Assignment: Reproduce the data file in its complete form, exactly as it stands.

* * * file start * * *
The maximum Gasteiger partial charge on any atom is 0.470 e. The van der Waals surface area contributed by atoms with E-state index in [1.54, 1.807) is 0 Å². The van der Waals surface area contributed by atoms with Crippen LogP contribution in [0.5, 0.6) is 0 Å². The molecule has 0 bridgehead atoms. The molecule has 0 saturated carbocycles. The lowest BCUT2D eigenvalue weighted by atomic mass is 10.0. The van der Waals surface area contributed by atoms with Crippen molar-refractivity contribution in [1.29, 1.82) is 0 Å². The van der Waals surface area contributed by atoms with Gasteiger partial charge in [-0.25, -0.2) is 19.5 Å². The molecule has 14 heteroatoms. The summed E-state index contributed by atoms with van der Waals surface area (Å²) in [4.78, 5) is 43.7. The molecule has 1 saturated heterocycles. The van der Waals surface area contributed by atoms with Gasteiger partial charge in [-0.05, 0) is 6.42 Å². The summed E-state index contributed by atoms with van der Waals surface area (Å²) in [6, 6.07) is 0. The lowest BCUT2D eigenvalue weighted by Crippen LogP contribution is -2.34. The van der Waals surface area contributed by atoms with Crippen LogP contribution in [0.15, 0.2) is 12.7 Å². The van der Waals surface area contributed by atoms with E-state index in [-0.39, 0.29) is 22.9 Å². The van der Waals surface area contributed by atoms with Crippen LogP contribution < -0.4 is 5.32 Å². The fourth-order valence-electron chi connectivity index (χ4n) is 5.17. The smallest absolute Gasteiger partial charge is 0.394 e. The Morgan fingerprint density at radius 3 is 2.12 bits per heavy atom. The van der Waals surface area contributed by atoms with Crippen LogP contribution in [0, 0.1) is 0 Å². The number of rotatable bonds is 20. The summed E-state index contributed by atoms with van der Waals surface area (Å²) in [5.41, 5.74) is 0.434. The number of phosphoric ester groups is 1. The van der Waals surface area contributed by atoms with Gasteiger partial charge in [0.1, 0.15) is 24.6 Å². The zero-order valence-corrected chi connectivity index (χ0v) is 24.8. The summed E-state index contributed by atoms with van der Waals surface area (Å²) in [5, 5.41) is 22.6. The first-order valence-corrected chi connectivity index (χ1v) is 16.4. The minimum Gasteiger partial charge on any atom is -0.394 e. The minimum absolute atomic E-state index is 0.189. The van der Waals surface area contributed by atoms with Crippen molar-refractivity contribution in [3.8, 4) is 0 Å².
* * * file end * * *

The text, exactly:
The maximum Gasteiger partial charge on any atom is 0.470 e. The van der Waals surface area contributed by atoms with E-state index in [1.54, 1.807) is 0 Å². The van der Waals surface area contributed by atoms with Crippen LogP contribution in [0.5, 0.6) is 0 Å². The molecule has 0 bridgehead atoms. The molecule has 0 saturated carbocycles. The lowest BCUT2D eigenvalue weighted by atomic mass is 10.0. The van der Waals surface area contributed by atoms with Crippen molar-refractivity contribution in [1.29, 1.82) is 0 Å². The van der Waals surface area contributed by atoms with Gasteiger partial charge in [-0.25, -0.2) is 19.5 Å². The molecule has 14 heteroatoms. The summed E-state index contributed by atoms with van der Waals surface area (Å²) in [4.78, 5) is 43.7. The molecule has 1 saturated heterocycles. The van der Waals surface area contributed by atoms with Gasteiger partial charge in [-0.05, 0) is 6.42 Å². The summed E-state index contributed by atoms with van der Waals surface area (Å²) in [6, 6.07) is 0. The lowest BCUT2D eigenvalue weighted by Crippen LogP contribution is -2.34. The van der Waals surface area contributed by atoms with Crippen LogP contribution in [0.15, 0.2) is 12.7 Å². The van der Waals surface area contributed by atoms with E-state index in [-0.39, 0.29) is 22.9 Å². The van der Waals surface area contributed by atoms with Crippen LogP contribution < -0.4 is 5.32 Å². The fourth-order valence-electron chi connectivity index (χ4n) is 5.17. The smallest absolute Gasteiger partial charge is 0.394 e. The Morgan fingerprint density at radius 3 is 2.12 bits per heavy atom. The van der Waals surface area contributed by atoms with Crippen LogP contribution in [0, 0.1) is 0 Å². The number of rotatable bonds is 20. The summed E-state index contributed by atoms with van der Waals surface area (Å²) in [5.41, 5.74) is 0.434. The number of phosphoric ester groups is 1. The van der Waals surface area contributed by atoms with Gasteiger partial charge in [0.1, 0.15) is 24.6 Å². The zero-order valence-corrected chi connectivity index (χ0v) is 24.8. The summed E-state index contributed by atoms with van der Waals surface area (Å²) in [5, 5.41) is 22.6. The first-order valence-corrected chi connectivity index (χ1v) is 16.4. The minimum Gasteiger partial charge on any atom is -0.394 e. The minimum absolute atomic E-state index is 0.189. The van der Waals surface area contributed by atoms with Crippen molar-refractivity contribution in [3.8, 4) is 0 Å².